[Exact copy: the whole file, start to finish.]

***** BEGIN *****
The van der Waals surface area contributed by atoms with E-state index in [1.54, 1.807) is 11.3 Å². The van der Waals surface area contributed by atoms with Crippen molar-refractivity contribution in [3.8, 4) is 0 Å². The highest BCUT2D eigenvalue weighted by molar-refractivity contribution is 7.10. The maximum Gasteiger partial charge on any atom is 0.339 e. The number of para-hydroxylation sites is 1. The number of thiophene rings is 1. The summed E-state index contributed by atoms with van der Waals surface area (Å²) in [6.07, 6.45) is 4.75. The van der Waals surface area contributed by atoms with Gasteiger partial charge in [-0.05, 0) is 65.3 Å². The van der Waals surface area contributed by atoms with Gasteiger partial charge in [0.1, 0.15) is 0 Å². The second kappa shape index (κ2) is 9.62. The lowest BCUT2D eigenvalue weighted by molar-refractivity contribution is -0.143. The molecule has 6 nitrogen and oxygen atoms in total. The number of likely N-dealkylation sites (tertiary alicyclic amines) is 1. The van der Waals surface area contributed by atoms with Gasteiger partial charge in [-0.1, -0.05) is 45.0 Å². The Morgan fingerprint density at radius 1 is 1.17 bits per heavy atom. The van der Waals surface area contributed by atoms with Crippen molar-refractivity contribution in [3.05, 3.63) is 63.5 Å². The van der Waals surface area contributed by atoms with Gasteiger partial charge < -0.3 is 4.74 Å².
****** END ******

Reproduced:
The van der Waals surface area contributed by atoms with E-state index in [1.54, 1.807) is 11.3 Å². The van der Waals surface area contributed by atoms with Crippen molar-refractivity contribution in [3.8, 4) is 0 Å². The highest BCUT2D eigenvalue weighted by molar-refractivity contribution is 7.10. The maximum Gasteiger partial charge on any atom is 0.339 e. The number of para-hydroxylation sites is 1. The number of thiophene rings is 1. The summed E-state index contributed by atoms with van der Waals surface area (Å²) in [6.07, 6.45) is 4.75. The van der Waals surface area contributed by atoms with Gasteiger partial charge in [-0.05, 0) is 65.3 Å². The van der Waals surface area contributed by atoms with Gasteiger partial charge in [0.1, 0.15) is 0 Å². The second kappa shape index (κ2) is 9.62. The lowest BCUT2D eigenvalue weighted by molar-refractivity contribution is -0.143. The molecule has 6 nitrogen and oxygen atoms in total. The number of likely N-dealkylation sites (tertiary alicyclic amines) is 1. The van der Waals surface area contributed by atoms with Gasteiger partial charge in [-0.1, -0.05) is 45.0 Å². The Morgan fingerprint density at radius 1 is 1.17 bits per heavy atom. The van der Waals surface area contributed by atoms with Crippen molar-refractivity contribution in [3.05, 3.63) is 63.5 Å². The van der Waals surface area contributed by atoms with Gasteiger partial charge < -0.3 is 4.74 Å².